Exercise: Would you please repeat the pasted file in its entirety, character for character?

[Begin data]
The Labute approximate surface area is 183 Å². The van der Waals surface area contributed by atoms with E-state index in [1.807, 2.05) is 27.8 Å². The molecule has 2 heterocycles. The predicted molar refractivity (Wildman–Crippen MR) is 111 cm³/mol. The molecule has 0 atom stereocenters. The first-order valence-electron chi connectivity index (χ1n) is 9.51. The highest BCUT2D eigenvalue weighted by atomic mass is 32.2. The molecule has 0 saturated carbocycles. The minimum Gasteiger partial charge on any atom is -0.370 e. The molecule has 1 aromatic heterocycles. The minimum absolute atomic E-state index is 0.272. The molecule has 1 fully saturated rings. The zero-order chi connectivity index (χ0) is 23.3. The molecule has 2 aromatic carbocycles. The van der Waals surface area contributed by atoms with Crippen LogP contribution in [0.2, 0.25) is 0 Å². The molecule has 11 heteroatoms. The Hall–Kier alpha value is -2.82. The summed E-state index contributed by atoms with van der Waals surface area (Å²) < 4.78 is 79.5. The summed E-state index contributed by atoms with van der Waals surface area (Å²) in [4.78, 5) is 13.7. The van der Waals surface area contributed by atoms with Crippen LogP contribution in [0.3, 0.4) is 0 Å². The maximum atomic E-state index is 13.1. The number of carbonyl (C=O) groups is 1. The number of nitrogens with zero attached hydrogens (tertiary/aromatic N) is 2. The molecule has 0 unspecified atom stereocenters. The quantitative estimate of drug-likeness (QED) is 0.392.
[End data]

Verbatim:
The Labute approximate surface area is 183 Å². The van der Waals surface area contributed by atoms with E-state index in [1.807, 2.05) is 27.8 Å². The molecule has 2 heterocycles. The predicted molar refractivity (Wildman–Crippen MR) is 111 cm³/mol. The molecule has 0 atom stereocenters. The first-order valence-electron chi connectivity index (χ1n) is 9.51. The highest BCUT2D eigenvalue weighted by atomic mass is 32.2. The molecule has 0 saturated carbocycles. The minimum Gasteiger partial charge on any atom is -0.370 e. The molecule has 1 aromatic heterocycles. The minimum absolute atomic E-state index is 0.272. The molecule has 1 fully saturated rings. The zero-order chi connectivity index (χ0) is 23.3. The molecule has 2 aromatic carbocycles. The van der Waals surface area contributed by atoms with Crippen LogP contribution in [0.2, 0.25) is 0 Å². The molecule has 11 heteroatoms. The Hall–Kier alpha value is -2.82. The summed E-state index contributed by atoms with van der Waals surface area (Å²) < 4.78 is 79.5. The summed E-state index contributed by atoms with van der Waals surface area (Å²) in [4.78, 5) is 13.7. The van der Waals surface area contributed by atoms with Crippen LogP contribution in [0.3, 0.4) is 0 Å². The maximum atomic E-state index is 13.1. The number of carbonyl (C=O) groups is 1. The number of nitrogens with zero attached hydrogens (tertiary/aromatic N) is 2. The molecule has 0 unspecified atom stereocenters. The quantitative estimate of drug-likeness (QED) is 0.392.